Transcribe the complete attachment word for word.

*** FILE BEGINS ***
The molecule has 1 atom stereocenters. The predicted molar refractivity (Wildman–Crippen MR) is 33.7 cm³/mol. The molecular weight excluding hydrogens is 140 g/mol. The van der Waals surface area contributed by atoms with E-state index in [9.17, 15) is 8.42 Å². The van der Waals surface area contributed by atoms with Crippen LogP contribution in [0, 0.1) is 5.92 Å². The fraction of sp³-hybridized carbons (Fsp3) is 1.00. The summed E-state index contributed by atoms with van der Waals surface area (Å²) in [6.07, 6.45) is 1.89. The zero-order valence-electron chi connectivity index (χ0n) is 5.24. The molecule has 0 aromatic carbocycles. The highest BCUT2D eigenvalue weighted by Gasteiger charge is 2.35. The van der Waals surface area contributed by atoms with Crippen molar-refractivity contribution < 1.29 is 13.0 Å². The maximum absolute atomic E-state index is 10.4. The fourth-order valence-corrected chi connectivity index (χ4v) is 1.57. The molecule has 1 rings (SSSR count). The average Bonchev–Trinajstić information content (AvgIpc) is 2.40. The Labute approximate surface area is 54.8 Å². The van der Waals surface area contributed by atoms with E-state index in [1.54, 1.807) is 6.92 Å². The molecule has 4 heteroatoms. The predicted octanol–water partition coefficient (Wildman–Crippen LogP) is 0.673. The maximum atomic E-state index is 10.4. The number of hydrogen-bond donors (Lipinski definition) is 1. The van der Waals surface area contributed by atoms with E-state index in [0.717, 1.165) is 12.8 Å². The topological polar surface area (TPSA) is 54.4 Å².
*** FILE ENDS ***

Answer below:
The molecule has 1 atom stereocenters. The predicted molar refractivity (Wildman–Crippen MR) is 33.7 cm³/mol. The molecular weight excluding hydrogens is 140 g/mol. The van der Waals surface area contributed by atoms with E-state index in [9.17, 15) is 8.42 Å². The van der Waals surface area contributed by atoms with Crippen LogP contribution in [0, 0.1) is 5.92 Å². The fraction of sp³-hybridized carbons (Fsp3) is 1.00. The summed E-state index contributed by atoms with van der Waals surface area (Å²) in [6.07, 6.45) is 1.89. The zero-order valence-electron chi connectivity index (χ0n) is 5.24. The molecule has 0 aromatic carbocycles. The highest BCUT2D eigenvalue weighted by Gasteiger charge is 2.35. The van der Waals surface area contributed by atoms with Crippen molar-refractivity contribution < 1.29 is 13.0 Å². The maximum absolute atomic E-state index is 10.4. The fourth-order valence-corrected chi connectivity index (χ4v) is 1.57. The molecule has 1 rings (SSSR count). The average Bonchev–Trinajstić information content (AvgIpc) is 2.40. The Labute approximate surface area is 54.8 Å². The van der Waals surface area contributed by atoms with E-state index in [1.54, 1.807) is 6.92 Å². The molecule has 4 heteroatoms. The predicted octanol–water partition coefficient (Wildman–Crippen LogP) is 0.673. The maximum atomic E-state index is 10.4. The number of hydrogen-bond donors (Lipinski definition) is 1. The van der Waals surface area contributed by atoms with E-state index in [0.717, 1.165) is 12.8 Å². The topological polar surface area (TPSA) is 54.4 Å².